If the housing market recovers at a faster pace, he adds, the loss-adjusted yield would be above 7%. “And even if house prices drop by 5% a year,” he adds, “we could still earn 2% on a loss-adjusted basis.”

Global bond market volatility is being driven by slumping global economic growth, says Jean Charbonneau, senior vice president with Toronto-based AGF Investments Inc., and co-manager of AGF Global Government Aggregate Bond Fund. He shares portfolio-management duties with Tom Nakamura, vice president of AGF.

“There is hardly any growth worldwide,” says Charbonneau. “Japan is about to reflate its economy. There is flat growth in the eurozone. China is struggling to get around 7% gross domestic product growth, which is not bad – but not great for China; I’m looking at 6% this year. And Brazil and Russia are almost in recession. The U.S. is growing – it’s the brightest picture, globally – but 2.5%-3%% is not enough. That’s why [interest] rates are so low.”

Additional factors contributing to low rates are disinflationary pressure in many parts of the world, combined with deflationary trends in Europe. Moreover, Charbonneau believes that even if the U.S. Fed is the sole exception among central banks and raises interest rates, it is likely to wait until the fourth quarter.

“I don’t see why the Fed should hike rates, given that wage growth has been lower than expected – and well within [the Fed’s] 2% annual target. There is no urgency to move soon,” says Charbonneau. “I’m in the camp of ‘later rather than sooner’.”

From a valuation standpoint, Charbonneau agrees that government bonds are expensive. “But when you put that into context with disinflationary pressures around the world and some deflationary pressures in other parts, bond markets are doing OK,” says Charbonneau, noting that the 1.9% yield from 10-year U.S. treasuries is within the range for the past 12 months.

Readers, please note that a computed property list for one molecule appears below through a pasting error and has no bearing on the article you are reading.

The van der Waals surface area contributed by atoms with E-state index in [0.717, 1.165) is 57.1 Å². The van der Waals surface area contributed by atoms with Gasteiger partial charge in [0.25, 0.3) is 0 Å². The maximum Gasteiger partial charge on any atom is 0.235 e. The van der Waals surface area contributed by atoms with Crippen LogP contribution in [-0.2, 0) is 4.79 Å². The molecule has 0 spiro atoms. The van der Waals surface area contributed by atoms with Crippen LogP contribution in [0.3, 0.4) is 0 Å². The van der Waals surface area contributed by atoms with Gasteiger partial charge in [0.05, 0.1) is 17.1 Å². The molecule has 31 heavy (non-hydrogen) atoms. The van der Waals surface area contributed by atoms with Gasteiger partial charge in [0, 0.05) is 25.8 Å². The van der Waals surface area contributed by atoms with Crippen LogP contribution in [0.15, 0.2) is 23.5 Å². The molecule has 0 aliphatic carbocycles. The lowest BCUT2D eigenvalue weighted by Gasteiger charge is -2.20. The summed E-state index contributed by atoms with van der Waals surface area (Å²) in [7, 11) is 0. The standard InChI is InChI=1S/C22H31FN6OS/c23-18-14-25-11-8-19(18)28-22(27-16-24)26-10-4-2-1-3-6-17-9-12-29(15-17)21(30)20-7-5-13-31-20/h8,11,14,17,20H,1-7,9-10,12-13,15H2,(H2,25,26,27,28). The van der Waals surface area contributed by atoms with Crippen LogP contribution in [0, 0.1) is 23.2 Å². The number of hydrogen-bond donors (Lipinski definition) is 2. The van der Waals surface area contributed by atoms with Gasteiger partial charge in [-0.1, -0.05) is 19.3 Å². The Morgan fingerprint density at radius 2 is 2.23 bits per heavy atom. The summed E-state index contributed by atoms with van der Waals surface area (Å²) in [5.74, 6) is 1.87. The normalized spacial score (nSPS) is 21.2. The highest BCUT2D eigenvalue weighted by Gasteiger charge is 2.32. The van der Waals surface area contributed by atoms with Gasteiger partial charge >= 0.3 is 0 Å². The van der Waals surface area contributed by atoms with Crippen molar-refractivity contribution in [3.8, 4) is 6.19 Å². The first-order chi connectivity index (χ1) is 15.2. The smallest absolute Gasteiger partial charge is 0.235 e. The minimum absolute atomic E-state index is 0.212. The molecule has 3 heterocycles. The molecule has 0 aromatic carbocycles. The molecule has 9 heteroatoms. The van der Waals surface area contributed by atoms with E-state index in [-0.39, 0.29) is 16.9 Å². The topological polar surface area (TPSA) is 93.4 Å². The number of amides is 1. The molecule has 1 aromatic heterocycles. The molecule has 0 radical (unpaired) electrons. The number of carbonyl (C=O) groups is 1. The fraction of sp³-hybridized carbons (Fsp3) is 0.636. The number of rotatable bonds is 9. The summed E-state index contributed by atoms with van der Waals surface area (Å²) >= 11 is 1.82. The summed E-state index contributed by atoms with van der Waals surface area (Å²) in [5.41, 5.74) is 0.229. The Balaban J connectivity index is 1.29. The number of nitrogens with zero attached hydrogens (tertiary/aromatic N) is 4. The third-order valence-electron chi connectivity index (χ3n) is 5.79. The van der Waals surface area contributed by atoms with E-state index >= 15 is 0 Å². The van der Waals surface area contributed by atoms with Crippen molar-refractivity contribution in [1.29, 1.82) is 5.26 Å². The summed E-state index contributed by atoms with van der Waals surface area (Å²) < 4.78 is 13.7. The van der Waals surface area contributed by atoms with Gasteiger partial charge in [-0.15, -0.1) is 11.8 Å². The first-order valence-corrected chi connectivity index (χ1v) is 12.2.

However, he adds, the worries are not overdone. Central banks, such as the European Central Bank (which plans to unveil quantitative easing program this spring), are key players in global markets. Says Charbonneau: “Economies need to be supported by excess liquidity from central banks.”

Charbonneau anticipates a slight flattening of the yield curve in the U.S. this year. He describes himself as a “modestly aggressive” investor. The AGF fund’s average duration is 6.21 years, compared with 6.38 years for the benchmark Barclays Capital global aggregate bond index. The AGF fund holds 70 to 80 individual securities.

The U.S., representing 40% of the AGF fund’s AUM, is “a good place to be invested, given the strength of the [U.S.] dollar,” says Charbonneau, adding that the U.S. economy is rebounding, the Fed’s monetary policy is more advanced than that of other countries and yields are about 150 bps higher for U.S. treasuries than for comparable German government bonds.

Slightly more than half of the U.S. exposure in the AGF fund is in government bonds and 17% of AUM is in U.S. corporate bonds. Otherwise, from a country viewpoint, 30% of AUM is in the eurozone, 12% is in emerging markets, and there are smaller holdings in New Zealand, Australia and Japan.

From a currency perspective, 35% of the AGF fund is hedged back into the C$.

Charbonneau anticipates that after high single-digit returns in 2014, the AGF fund’s returns will be somewhat lower: “I’m looking at below 5% returns – unless we see a massive deflationary scenario,” he says, “which I don’t give a high probability. All in all, getting a 4% return is achievable.”

© 2015 Investment Executive. All rights reserved.